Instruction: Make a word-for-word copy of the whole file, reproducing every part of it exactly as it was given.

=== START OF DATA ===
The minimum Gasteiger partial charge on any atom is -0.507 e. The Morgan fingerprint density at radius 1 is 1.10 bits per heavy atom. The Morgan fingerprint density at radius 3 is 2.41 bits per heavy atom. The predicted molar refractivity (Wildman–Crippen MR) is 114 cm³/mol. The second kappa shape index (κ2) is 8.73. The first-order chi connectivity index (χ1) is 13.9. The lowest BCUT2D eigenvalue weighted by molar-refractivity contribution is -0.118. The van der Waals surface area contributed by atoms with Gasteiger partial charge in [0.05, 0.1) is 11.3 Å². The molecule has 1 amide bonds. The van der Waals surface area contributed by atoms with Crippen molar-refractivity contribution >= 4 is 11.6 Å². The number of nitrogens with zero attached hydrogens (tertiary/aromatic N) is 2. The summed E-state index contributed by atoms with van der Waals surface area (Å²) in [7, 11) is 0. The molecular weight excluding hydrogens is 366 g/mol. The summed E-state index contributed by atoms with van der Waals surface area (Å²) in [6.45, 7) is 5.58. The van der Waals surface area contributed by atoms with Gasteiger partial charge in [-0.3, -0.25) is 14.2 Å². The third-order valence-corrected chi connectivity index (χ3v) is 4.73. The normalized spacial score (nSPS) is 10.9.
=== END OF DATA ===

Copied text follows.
The minimum Gasteiger partial charge on any atom is -0.507 e. The Morgan fingerprint density at radius 1 is 1.10 bits per heavy atom. The Morgan fingerprint density at radius 3 is 2.41 bits per heavy atom. The predicted molar refractivity (Wildman–Crippen MR) is 114 cm³/mol. The second kappa shape index (κ2) is 8.73. The first-order chi connectivity index (χ1) is 13.9. The lowest BCUT2D eigenvalue weighted by molar-refractivity contribution is -0.118. The van der Waals surface area contributed by atoms with Gasteiger partial charge in [0.05, 0.1) is 11.3 Å². The molecule has 1 amide bonds. The van der Waals surface area contributed by atoms with Crippen molar-refractivity contribution >= 4 is 11.6 Å². The number of nitrogens with zero attached hydrogens (tertiary/aromatic N) is 2. The summed E-state index contributed by atoms with van der Waals surface area (Å²) in [7, 11) is 0. The molecular weight excluding hydrogens is 366 g/mol. The summed E-state index contributed by atoms with van der Waals surface area (Å²) in [6.45, 7) is 5.58. The van der Waals surface area contributed by atoms with Gasteiger partial charge in [-0.3, -0.25) is 14.2 Å². The third-order valence-corrected chi connectivity index (χ3v) is 4.73. The normalized spacial score (nSPS) is 10.9.